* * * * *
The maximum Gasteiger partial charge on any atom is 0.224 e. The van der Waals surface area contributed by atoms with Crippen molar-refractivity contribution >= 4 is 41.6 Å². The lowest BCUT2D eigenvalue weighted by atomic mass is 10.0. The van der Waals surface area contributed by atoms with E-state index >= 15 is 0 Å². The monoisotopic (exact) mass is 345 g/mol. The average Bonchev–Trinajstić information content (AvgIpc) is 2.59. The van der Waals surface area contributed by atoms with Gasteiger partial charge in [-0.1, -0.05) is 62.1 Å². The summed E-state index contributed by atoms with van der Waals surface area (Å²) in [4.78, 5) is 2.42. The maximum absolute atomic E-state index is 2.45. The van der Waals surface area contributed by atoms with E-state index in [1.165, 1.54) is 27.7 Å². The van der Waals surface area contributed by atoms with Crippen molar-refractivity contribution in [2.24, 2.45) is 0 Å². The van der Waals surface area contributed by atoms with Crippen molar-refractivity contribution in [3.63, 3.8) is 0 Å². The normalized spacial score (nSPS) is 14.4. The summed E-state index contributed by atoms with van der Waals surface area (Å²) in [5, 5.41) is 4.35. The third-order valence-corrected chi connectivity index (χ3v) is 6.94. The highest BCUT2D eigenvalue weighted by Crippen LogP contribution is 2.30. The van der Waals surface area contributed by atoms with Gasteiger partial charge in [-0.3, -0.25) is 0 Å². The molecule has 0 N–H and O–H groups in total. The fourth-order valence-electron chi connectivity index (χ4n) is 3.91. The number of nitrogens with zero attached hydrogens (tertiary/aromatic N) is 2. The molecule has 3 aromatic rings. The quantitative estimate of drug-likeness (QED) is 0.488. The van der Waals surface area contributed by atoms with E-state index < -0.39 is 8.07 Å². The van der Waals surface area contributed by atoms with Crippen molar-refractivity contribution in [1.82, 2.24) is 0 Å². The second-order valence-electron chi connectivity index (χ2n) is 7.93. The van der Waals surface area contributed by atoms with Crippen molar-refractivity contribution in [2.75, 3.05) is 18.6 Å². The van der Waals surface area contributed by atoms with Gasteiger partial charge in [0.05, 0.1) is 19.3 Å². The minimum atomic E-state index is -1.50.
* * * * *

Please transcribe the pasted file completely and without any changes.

The maximum Gasteiger partial charge on any atom is 0.224 e. The van der Waals surface area contributed by atoms with Crippen molar-refractivity contribution >= 4 is 41.6 Å². The lowest BCUT2D eigenvalue weighted by atomic mass is 10.0. The van der Waals surface area contributed by atoms with E-state index >= 15 is 0 Å². The monoisotopic (exact) mass is 345 g/mol. The average Bonchev–Trinajstić information content (AvgIpc) is 2.59. The van der Waals surface area contributed by atoms with Gasteiger partial charge in [-0.1, -0.05) is 62.1 Å². The summed E-state index contributed by atoms with van der Waals surface area (Å²) in [4.78, 5) is 2.42. The maximum absolute atomic E-state index is 2.45. The van der Waals surface area contributed by atoms with E-state index in [1.165, 1.54) is 27.7 Å². The van der Waals surface area contributed by atoms with Crippen molar-refractivity contribution in [2.24, 2.45) is 0 Å². The van der Waals surface area contributed by atoms with Crippen molar-refractivity contribution in [3.63, 3.8) is 0 Å². The normalized spacial score (nSPS) is 14.4. The summed E-state index contributed by atoms with van der Waals surface area (Å²) in [5, 5.41) is 4.35. The third-order valence-corrected chi connectivity index (χ3v) is 6.94. The highest BCUT2D eigenvalue weighted by Crippen LogP contribution is 2.30. The van der Waals surface area contributed by atoms with Gasteiger partial charge in [-0.3, -0.25) is 0 Å². The molecule has 0 N–H and O–H groups in total. The fourth-order valence-electron chi connectivity index (χ4n) is 3.91. The number of nitrogens with zero attached hydrogens (tertiary/aromatic N) is 2. The molecule has 3 aromatic rings. The quantitative estimate of drug-likeness (QED) is 0.488. The van der Waals surface area contributed by atoms with E-state index < -0.39 is 8.07 Å². The van der Waals surface area contributed by atoms with Crippen molar-refractivity contribution in [1.82, 2.24) is 0 Å². The second-order valence-electron chi connectivity index (χ2n) is 7.93. The van der Waals surface area contributed by atoms with Crippen molar-refractivity contribution in [2.75, 3.05) is 18.6 Å². The van der Waals surface area contributed by atoms with Gasteiger partial charge in [0.05, 0.1) is 19.3 Å². The minimum atomic E-state index is -1.50.